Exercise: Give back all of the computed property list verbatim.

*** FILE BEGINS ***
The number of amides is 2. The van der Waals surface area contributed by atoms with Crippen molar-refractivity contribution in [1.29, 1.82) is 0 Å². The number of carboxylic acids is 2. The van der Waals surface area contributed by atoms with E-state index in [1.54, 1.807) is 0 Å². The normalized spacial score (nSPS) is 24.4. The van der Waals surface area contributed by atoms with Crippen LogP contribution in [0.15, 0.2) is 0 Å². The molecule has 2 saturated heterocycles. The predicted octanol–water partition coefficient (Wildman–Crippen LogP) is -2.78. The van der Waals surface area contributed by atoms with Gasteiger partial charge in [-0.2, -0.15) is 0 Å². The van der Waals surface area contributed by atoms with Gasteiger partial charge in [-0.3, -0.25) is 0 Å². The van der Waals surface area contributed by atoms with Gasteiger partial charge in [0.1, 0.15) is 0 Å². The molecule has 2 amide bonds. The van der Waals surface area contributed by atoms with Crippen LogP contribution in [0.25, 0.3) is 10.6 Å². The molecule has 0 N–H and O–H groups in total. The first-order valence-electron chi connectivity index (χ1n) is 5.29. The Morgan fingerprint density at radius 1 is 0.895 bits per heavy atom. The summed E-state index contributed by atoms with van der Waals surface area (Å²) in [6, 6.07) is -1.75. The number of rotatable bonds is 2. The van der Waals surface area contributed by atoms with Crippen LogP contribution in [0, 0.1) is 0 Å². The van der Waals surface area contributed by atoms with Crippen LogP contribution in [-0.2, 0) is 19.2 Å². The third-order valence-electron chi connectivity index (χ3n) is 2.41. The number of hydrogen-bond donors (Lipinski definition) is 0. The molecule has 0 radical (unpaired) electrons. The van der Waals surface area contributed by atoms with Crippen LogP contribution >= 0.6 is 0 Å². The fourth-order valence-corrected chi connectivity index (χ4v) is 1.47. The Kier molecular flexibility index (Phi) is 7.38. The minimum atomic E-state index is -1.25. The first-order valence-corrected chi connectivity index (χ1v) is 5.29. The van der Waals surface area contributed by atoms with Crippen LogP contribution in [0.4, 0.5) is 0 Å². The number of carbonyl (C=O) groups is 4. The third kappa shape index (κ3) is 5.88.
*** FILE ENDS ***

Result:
The number of amides is 2. The van der Waals surface area contributed by atoms with Crippen molar-refractivity contribution in [1.29, 1.82) is 0 Å². The number of carboxylic acids is 2. The van der Waals surface area contributed by atoms with E-state index in [1.54, 1.807) is 0 Å². The normalized spacial score (nSPS) is 24.4. The van der Waals surface area contributed by atoms with Crippen LogP contribution in [0.15, 0.2) is 0 Å². The molecule has 2 saturated heterocycles. The predicted octanol–water partition coefficient (Wildman–Crippen LogP) is -2.78. The van der Waals surface area contributed by atoms with Gasteiger partial charge in [-0.2, -0.15) is 0 Å². The van der Waals surface area contributed by atoms with Gasteiger partial charge in [-0.3, -0.25) is 0 Å². The van der Waals surface area contributed by atoms with Gasteiger partial charge in [0.1, 0.15) is 0 Å². The molecule has 2 amide bonds. The van der Waals surface area contributed by atoms with Crippen LogP contribution in [0.25, 0.3) is 10.6 Å². The molecule has 0 N–H and O–H groups in total. The first-order valence-electron chi connectivity index (χ1n) is 5.29. The Morgan fingerprint density at radius 1 is 0.895 bits per heavy atom. The summed E-state index contributed by atoms with van der Waals surface area (Å²) in [6, 6.07) is -1.75. The number of rotatable bonds is 2. The van der Waals surface area contributed by atoms with Crippen LogP contribution in [0, 0.1) is 0 Å². The van der Waals surface area contributed by atoms with Crippen LogP contribution in [-0.2, 0) is 19.2 Å². The third-order valence-electron chi connectivity index (χ3n) is 2.41. The number of hydrogen-bond donors (Lipinski definition) is 0. The molecule has 0 radical (unpaired) electrons. The van der Waals surface area contributed by atoms with Crippen LogP contribution >= 0.6 is 0 Å². The fourth-order valence-corrected chi connectivity index (χ4v) is 1.47. The Kier molecular flexibility index (Phi) is 7.38. The minimum atomic E-state index is -1.25. The first-order valence-corrected chi connectivity index (χ1v) is 5.29. The van der Waals surface area contributed by atoms with Crippen LogP contribution in [0.4, 0.5) is 0 Å². The number of carbonyl (C=O) groups is 4. The third kappa shape index (κ3) is 5.88.